News Release

Range of options, prices brings in the crowdfunding bucks, says Rotman research

Peer-Reviewed Publication

University of Toronto, Rotman School of Management

Ming Hu, University of Toronto, Rotman School of Management

image: Ming Hu is Assistant Professor of Operations Management at the University of Toronto's Rotman School of Management. His research explores the interface between operations management and marketing, with a focus on analyzing strategic interactions among firms and between firms and consumers, in the context of revenue management, supply chain management and service management. His research topics include mechanism design, integration of inventory/capacity and pricing, price competition and modeling of consumer behaviour. During 2008-2011, Prof. Hu received the prestigious Hewlett-Packard Innovation Award, and in 2011 he won the Connaught New Researcher Award at University of Toronto. view more 

Credit: Rotman School

Toronto - It doesn't work in the traditional marketplace, but in the world of crowdfunding, giving consumers options and the choice to pay more for essentially the same product makes sense, new research confirms.

A study by researchers at the University of Toronto's Rotman School of Management shows that those trying to raise money through online crowdfunding platforms have the best chance of their project succeeding and making the highest profit when they offer a menu of options and different price points to potential "pre-buyers."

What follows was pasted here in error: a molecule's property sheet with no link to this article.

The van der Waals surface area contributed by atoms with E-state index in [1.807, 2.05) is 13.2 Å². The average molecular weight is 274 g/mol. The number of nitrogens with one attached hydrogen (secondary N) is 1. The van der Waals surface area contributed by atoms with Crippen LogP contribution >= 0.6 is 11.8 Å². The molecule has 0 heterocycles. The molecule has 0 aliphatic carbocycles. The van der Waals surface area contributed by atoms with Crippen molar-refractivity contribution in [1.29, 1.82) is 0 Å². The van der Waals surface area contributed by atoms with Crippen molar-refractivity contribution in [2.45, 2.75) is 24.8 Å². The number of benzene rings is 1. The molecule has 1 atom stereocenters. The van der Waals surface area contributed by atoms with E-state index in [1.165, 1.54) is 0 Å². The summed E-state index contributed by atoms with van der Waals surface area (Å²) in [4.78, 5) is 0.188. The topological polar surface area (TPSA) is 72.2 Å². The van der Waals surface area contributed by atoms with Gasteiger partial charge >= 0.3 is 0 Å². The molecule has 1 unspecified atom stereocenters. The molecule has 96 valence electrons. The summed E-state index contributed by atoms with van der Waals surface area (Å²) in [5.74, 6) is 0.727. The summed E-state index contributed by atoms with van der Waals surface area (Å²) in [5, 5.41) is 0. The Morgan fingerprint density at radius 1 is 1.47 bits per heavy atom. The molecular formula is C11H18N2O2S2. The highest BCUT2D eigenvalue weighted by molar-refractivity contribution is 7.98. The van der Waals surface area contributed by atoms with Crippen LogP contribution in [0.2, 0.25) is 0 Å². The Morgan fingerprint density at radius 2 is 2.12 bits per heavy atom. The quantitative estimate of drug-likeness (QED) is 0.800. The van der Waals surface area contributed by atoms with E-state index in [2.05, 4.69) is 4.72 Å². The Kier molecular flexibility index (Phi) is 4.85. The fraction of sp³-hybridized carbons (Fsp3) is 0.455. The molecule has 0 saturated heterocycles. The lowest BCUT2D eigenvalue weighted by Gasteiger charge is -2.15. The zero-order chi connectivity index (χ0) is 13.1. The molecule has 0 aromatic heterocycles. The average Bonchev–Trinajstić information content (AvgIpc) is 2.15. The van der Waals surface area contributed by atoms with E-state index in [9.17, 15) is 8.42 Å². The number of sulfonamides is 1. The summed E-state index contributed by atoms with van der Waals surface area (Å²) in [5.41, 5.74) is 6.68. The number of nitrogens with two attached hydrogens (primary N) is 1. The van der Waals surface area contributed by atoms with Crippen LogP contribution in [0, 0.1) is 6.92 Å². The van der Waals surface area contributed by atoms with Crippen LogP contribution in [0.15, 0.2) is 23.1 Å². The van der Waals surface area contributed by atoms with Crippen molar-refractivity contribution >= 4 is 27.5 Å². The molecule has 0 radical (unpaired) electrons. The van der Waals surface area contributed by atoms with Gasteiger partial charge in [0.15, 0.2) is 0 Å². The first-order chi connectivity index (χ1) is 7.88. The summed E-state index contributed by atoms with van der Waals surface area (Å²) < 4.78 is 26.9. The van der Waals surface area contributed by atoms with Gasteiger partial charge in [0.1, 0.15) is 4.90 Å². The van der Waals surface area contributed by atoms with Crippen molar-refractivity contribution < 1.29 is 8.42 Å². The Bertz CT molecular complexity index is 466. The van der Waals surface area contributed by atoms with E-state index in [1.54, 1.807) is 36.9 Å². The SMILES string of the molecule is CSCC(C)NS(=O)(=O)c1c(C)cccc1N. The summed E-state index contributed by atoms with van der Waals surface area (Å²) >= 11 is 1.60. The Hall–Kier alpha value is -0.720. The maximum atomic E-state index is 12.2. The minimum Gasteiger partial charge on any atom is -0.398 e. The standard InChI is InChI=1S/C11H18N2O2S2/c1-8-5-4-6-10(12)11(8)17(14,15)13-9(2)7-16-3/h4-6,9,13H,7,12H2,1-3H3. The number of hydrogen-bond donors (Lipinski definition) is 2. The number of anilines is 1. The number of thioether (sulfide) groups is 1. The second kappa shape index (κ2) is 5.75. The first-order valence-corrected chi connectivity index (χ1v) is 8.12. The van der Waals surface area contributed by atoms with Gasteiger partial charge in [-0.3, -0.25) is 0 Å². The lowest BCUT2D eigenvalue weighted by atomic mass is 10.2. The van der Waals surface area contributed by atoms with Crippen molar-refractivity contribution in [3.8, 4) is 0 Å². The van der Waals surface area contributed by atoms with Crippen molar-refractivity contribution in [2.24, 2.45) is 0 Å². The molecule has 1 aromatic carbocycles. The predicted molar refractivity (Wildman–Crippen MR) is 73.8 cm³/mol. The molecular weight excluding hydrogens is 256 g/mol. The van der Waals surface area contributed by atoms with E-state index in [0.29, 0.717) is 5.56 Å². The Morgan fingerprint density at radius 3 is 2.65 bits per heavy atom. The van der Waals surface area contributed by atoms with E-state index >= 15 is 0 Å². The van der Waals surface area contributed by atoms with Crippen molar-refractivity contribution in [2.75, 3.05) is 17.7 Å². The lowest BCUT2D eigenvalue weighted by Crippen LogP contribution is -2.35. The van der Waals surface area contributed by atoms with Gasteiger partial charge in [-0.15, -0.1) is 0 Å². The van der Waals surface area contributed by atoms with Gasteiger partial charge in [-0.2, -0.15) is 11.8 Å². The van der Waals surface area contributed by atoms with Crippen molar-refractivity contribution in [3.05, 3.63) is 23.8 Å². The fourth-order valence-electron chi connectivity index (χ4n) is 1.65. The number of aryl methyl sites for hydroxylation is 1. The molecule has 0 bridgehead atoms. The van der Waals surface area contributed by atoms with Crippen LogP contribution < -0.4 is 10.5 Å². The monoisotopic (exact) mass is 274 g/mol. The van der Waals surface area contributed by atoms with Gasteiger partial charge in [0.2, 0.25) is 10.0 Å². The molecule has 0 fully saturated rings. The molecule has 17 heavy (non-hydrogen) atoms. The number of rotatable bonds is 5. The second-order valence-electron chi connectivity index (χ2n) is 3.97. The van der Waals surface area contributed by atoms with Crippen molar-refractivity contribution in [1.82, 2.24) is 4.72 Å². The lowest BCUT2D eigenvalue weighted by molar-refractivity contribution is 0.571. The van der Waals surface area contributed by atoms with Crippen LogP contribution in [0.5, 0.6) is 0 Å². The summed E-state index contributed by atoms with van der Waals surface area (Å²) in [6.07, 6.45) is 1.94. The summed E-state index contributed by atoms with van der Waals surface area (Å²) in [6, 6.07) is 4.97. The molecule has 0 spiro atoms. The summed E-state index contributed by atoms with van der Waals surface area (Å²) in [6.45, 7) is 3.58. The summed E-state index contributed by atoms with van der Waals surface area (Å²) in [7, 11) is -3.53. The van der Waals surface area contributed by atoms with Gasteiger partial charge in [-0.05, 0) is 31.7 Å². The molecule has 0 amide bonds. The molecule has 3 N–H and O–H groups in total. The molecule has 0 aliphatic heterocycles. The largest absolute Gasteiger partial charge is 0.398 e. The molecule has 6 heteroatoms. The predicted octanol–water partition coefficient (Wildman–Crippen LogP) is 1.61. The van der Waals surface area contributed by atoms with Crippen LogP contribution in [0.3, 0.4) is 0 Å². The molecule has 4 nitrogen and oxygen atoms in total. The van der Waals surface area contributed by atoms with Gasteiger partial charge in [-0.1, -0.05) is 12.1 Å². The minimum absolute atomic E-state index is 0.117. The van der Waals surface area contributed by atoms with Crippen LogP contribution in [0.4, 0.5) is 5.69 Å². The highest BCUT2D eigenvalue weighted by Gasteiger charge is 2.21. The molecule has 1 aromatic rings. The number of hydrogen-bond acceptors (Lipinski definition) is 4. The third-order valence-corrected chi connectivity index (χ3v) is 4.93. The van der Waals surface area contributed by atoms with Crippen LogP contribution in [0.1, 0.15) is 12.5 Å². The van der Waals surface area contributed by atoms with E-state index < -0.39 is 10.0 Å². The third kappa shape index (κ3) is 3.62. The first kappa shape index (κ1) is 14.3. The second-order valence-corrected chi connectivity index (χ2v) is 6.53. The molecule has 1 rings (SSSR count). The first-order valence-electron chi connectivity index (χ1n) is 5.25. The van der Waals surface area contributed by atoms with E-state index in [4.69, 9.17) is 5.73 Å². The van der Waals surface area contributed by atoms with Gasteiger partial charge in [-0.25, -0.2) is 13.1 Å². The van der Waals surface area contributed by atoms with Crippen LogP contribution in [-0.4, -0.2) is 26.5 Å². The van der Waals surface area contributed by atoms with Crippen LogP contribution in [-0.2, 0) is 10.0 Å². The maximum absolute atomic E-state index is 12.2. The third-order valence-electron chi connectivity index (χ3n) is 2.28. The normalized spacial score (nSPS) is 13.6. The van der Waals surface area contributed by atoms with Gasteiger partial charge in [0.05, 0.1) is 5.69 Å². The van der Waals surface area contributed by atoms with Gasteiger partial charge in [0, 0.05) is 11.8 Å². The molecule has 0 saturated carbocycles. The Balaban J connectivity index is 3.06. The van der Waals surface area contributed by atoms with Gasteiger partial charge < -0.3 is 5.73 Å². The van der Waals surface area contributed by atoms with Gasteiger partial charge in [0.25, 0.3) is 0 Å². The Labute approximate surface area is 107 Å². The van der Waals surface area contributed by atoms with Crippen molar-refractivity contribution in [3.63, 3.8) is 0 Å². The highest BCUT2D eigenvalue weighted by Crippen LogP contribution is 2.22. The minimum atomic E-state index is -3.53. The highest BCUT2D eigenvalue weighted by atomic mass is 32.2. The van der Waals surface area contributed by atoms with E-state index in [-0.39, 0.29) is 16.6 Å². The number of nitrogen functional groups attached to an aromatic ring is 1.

Under the typical crowdfunding mechanism, a creator proposes to produce an item or project -- such as an artistic event or technological invention -- fixes their target crowdfunding goal, and then must reach the target through online fundraising within a specified period. If the target is not reached, the money contributed is refunded back to the pre-buyers.

The study found that some pre-buyers may place a high value on seeing a project succeed and are willing to pay more, especially if they think other potential pre-buyers may not be willing to pay as much.

As a result, it's important to offer a range of higher and lower-priced options, for example a VIP pass to a concert for high-end contributors vs. regular tickets for low-end ones. Early contributions by high-end contributors in turn attract other pre-buyers who may be waiting for others to start funding the campaign before they commit at a lower price point.

The finding points to the potential for higher profits under the crowdfunding model because it allows creators to tap into some consumers' willingness to pay more, suggests Ming Hu, an assistant professor of operations management at the Rotman School. He co-wrote the study with Mengze Shi, an associate professor of marketing, and Xi Li, a Rotman PhD student.

"If you compare crowdfunding to the traditional way of selling, in that case you cannot do price discrimination," said Prof. Hu. "You're still left with money on the table."

Depending on the characteristics of their pre-buyers, creators may also consider introducing new options later on in the campaign to maintain momentum, or setting a low price point if they want to generate volume.

But the study warns that profits can be hurt if too many high-end pre-buyers are given an incentive to come to the campaign later rather than earlier.

The crowdfunding industry has shown huge growth. Kickstarter, one of the most popular platforms, has already raised more than $800 million U.S. and supported more than 50,000 projects since it started in 2009.

The study is forthcoming in Marketing Science.


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